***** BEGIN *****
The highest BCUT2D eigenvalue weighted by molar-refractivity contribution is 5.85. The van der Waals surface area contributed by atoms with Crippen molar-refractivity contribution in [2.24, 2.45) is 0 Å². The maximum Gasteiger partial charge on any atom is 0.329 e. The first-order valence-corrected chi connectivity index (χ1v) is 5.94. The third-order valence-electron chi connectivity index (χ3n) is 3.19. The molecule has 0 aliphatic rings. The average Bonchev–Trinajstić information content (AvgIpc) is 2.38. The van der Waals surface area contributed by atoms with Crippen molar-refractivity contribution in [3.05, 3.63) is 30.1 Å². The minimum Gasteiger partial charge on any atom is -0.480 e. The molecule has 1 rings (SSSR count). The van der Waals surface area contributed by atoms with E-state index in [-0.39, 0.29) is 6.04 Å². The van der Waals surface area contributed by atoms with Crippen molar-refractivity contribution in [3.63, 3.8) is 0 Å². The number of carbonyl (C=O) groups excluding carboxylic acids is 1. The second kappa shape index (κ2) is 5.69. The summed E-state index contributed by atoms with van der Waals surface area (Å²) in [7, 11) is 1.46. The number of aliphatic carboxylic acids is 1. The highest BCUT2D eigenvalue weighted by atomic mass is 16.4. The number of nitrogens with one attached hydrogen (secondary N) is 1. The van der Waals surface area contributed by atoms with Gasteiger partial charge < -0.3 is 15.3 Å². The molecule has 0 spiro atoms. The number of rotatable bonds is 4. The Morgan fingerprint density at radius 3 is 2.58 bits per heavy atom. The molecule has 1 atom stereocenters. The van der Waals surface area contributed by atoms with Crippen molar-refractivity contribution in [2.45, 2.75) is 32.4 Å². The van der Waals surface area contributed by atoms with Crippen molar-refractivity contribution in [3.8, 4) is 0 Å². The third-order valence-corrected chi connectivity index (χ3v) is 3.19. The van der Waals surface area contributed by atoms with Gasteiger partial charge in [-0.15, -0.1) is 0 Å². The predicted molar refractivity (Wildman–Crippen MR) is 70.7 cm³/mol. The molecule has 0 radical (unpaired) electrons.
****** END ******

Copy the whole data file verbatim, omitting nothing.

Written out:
The highest BCUT2D eigenvalue weighted by molar-refractivity contribution is 5.85. The van der Waals surface area contributed by atoms with Crippen molar-refractivity contribution in [2.24, 2.45) is 0 Å². The maximum Gasteiger partial charge on any atom is 0.329 e. The first-order valence-corrected chi connectivity index (χ1v) is 5.94. The third-order valence-electron chi connectivity index (χ3n) is 3.19. The molecule has 0 aliphatic rings. The average Bonchev–Trinajstić information content (AvgIpc) is 2.38. The van der Waals surface area contributed by atoms with Crippen molar-refractivity contribution in [3.05, 3.63) is 30.1 Å². The minimum Gasteiger partial charge on any atom is -0.480 e. The molecule has 1 rings (SSSR count). The van der Waals surface area contributed by atoms with E-state index in [-0.39, 0.29) is 6.04 Å². The van der Waals surface area contributed by atoms with Crippen molar-refractivity contribution in [3.63, 3.8) is 0 Å². The number of carbonyl (C=O) groups excluding carboxylic acids is 1. The second kappa shape index (κ2) is 5.69. The summed E-state index contributed by atoms with van der Waals surface area (Å²) in [7, 11) is 1.46. The number of aliphatic carboxylic acids is 1. The highest BCUT2D eigenvalue weighted by atomic mass is 16.4. The number of nitrogens with one attached hydrogen (secondary N) is 1. The van der Waals surface area contributed by atoms with Gasteiger partial charge < -0.3 is 15.3 Å². The molecule has 0 spiro atoms. The number of rotatable bonds is 4. The Morgan fingerprint density at radius 3 is 2.58 bits per heavy atom. The molecule has 1 atom stereocenters. The van der Waals surface area contributed by atoms with Crippen molar-refractivity contribution in [2.45, 2.75) is 32.4 Å². The van der Waals surface area contributed by atoms with Crippen molar-refractivity contribution in [3.8, 4) is 0 Å². The third-order valence-corrected chi connectivity index (χ3v) is 3.19. The van der Waals surface area contributed by atoms with Gasteiger partial charge in [-0.15, -0.1) is 0 Å². The predicted molar refractivity (Wildman–Crippen MR) is 70.7 cm³/mol. The molecule has 0 radical (unpaired) electrons.